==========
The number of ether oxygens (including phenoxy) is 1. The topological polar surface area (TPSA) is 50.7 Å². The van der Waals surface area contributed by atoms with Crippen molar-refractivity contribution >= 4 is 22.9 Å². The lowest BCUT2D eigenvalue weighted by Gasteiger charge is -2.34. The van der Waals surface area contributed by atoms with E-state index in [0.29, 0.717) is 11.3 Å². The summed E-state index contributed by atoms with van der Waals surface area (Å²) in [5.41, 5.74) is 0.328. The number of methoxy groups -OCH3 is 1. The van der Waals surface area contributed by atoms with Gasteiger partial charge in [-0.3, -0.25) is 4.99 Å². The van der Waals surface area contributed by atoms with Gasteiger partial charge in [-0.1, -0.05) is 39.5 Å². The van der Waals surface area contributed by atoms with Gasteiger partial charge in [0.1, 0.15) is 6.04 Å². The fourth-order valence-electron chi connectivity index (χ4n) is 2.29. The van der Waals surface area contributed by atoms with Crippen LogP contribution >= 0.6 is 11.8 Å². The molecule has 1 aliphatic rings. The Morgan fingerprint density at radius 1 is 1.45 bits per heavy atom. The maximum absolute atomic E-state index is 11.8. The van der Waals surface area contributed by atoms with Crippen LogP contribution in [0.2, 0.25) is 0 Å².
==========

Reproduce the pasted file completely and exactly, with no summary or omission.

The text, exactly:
The number of ether oxygens (including phenoxy) is 1. The topological polar surface area (TPSA) is 50.7 Å². The van der Waals surface area contributed by atoms with Crippen molar-refractivity contribution >= 4 is 22.9 Å². The lowest BCUT2D eigenvalue weighted by Gasteiger charge is -2.34. The van der Waals surface area contributed by atoms with E-state index in [0.29, 0.717) is 11.3 Å². The summed E-state index contributed by atoms with van der Waals surface area (Å²) in [5.41, 5.74) is 0.328. The number of methoxy groups -OCH3 is 1. The van der Waals surface area contributed by atoms with Gasteiger partial charge in [-0.3, -0.25) is 4.99 Å². The van der Waals surface area contributed by atoms with Gasteiger partial charge in [-0.1, -0.05) is 39.5 Å². The van der Waals surface area contributed by atoms with Gasteiger partial charge in [0.1, 0.15) is 6.04 Å². The fourth-order valence-electron chi connectivity index (χ4n) is 2.29. The van der Waals surface area contributed by atoms with Crippen LogP contribution >= 0.6 is 11.8 Å². The molecule has 1 aliphatic rings. The Morgan fingerprint density at radius 1 is 1.45 bits per heavy atom. The maximum absolute atomic E-state index is 11.8. The van der Waals surface area contributed by atoms with Crippen LogP contribution in [0.2, 0.25) is 0 Å².